Here’s the thing.  We do hold back, usually, with little ones.  Why?  Because we know that they don’t know better.  We know that we have to be the adults.  We know that they have very little control over their lives, and that must be particularly frustrating when their toddler brains are hard wired to push them to constantly test boundaries.

With teens it’s somehow harder.  Like toddlers, their brains are hard wired to test as part of the brain’s transition from childhood brain to adult brain. Like toddlers, they have limited limb coordination, sometimes smell, and often react to the lack of control over their own lives with tantrums.  Maybe it’s because they’re chronologically closer to adults, or because they’re in bigger bodies, or, because being around teenagers reminds many of us of our own, often not so pleasant, teenage years and experiences, but when faced with sullen teenagers, most adults will revert to curmudgeon mode.  This rarely returns a good result.

Perhaps it would help us to think of teens as hidden toddlers, like the little alien inside the mechanical body in the first Men in Black movie. The same strategies work then. If faced with unpleasant behavior from the toddler/teen, we model the pleasant behavior that we wish to receive in return, we redirect when needed, avoid engaging in argument, and, perhaps most importantly, we remain confident, knowing that our fully formed adult brains and numerous life experiences give us the strength to be the leaders needed in any situation.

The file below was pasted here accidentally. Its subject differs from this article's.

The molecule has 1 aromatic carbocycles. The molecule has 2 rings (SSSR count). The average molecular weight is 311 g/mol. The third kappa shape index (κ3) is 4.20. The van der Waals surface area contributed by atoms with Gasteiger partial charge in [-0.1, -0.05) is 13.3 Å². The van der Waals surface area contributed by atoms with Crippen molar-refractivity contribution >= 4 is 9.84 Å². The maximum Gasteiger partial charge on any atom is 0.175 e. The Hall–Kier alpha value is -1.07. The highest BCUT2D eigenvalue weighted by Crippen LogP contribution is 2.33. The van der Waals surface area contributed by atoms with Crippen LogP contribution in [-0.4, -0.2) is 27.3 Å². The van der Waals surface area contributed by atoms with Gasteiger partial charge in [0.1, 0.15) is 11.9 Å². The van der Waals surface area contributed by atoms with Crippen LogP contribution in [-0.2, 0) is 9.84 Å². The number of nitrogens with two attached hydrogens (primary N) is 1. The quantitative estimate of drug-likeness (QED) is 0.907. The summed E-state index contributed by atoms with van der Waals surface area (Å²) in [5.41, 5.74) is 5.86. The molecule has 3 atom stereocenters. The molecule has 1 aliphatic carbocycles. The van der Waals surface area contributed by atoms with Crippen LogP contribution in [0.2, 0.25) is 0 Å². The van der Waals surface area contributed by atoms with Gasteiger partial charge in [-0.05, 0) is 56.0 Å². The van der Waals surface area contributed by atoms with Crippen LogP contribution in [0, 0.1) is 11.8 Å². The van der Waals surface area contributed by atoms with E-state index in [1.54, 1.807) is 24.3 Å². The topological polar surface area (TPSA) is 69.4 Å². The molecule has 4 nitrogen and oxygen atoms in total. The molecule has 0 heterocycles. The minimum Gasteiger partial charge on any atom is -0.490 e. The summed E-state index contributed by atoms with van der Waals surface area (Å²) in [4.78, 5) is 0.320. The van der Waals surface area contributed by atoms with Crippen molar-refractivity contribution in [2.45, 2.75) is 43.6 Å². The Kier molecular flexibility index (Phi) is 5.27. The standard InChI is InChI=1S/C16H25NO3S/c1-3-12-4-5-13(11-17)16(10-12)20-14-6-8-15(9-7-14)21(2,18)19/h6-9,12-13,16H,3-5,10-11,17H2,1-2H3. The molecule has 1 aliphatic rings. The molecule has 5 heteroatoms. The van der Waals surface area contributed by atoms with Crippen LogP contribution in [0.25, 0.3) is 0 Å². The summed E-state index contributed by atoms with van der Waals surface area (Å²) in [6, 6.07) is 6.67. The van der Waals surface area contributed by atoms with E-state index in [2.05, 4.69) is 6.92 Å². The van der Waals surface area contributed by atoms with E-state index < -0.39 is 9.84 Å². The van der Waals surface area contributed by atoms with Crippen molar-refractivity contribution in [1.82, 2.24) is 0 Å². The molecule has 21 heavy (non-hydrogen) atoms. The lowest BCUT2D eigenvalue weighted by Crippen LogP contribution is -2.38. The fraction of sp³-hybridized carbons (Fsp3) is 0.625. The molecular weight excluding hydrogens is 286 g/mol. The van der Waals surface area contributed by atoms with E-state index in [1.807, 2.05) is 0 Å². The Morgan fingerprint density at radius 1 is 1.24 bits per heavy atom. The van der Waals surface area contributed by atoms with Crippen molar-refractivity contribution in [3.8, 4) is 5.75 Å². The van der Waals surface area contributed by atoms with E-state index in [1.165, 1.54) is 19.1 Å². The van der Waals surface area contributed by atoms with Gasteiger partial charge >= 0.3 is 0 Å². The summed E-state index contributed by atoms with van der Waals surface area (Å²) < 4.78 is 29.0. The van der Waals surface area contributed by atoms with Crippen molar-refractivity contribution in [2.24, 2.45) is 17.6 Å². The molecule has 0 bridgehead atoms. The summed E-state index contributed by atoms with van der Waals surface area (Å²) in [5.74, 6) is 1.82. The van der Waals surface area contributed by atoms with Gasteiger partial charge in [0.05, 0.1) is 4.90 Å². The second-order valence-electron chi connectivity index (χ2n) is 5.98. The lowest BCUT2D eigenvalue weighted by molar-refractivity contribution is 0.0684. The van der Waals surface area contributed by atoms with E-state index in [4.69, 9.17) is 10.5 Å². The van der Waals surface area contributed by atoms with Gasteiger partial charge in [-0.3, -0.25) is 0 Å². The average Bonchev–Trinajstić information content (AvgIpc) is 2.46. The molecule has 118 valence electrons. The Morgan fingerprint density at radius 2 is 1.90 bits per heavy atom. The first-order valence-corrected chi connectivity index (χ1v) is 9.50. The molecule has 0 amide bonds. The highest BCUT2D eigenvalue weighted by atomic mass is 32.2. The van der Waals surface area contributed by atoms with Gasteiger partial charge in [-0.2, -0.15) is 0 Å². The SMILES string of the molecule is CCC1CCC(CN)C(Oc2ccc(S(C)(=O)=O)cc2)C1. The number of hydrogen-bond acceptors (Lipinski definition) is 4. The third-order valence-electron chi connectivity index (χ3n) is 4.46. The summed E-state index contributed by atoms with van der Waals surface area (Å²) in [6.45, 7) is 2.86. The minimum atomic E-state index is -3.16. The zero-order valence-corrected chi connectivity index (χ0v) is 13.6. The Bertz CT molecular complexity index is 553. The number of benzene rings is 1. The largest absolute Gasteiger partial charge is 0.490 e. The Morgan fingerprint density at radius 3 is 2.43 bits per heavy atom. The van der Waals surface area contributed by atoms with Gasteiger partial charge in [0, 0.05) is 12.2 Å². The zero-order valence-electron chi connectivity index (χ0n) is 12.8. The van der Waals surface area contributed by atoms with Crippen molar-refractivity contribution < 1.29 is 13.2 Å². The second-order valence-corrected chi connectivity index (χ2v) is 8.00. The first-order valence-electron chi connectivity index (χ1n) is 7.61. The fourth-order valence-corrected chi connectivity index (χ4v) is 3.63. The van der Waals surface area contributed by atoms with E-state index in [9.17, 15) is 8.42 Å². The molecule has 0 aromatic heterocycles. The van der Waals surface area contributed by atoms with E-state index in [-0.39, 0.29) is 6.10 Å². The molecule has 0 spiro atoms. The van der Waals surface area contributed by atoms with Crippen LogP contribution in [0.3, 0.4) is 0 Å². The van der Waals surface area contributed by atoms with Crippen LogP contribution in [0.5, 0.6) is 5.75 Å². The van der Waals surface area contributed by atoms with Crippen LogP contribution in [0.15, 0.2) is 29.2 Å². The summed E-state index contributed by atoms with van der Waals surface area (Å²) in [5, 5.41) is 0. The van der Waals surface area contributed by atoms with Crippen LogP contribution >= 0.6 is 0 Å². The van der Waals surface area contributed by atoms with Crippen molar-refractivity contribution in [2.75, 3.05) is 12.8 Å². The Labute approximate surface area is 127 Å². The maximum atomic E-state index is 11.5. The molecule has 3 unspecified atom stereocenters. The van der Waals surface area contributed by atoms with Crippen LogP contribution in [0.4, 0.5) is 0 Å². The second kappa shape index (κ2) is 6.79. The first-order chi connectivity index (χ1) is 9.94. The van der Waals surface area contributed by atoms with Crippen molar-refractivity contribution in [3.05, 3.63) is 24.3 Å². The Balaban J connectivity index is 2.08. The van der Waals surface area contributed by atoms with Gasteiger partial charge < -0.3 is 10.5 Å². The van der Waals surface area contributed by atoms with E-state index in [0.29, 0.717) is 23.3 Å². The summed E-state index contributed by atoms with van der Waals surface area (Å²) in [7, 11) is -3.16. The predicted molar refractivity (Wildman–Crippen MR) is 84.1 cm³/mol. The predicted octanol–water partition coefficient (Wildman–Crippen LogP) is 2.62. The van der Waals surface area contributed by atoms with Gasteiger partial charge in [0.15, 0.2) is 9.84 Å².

The point of the Boys 2 Men Summit was not, in fact, to celebrate my sacrifices and hard work, but instead to introduce the young men to positive activities and light the spark of learning.  After an internal deep breath I redirected my focus. Call me stubborn, but I was not about to let teen angst or adult narcissism get in the way of us having some fun with robots.  I had, after all, put in a great deal of effort to get them there…

So I ignored the sticks and stones looks and got to work talking with, and not to, the students. Once we worked together to problem solve and successfully run the first program on their robots, we were up and running. In every class that day, within the first 10 minutes, 90% of the students were hooked. Of course, it helps to have a lesson plan design that calls for creativity and critical thinking, and, quite frankly, robots are about the coolest redirect option ever.  Who doesn’t want to play with a robot?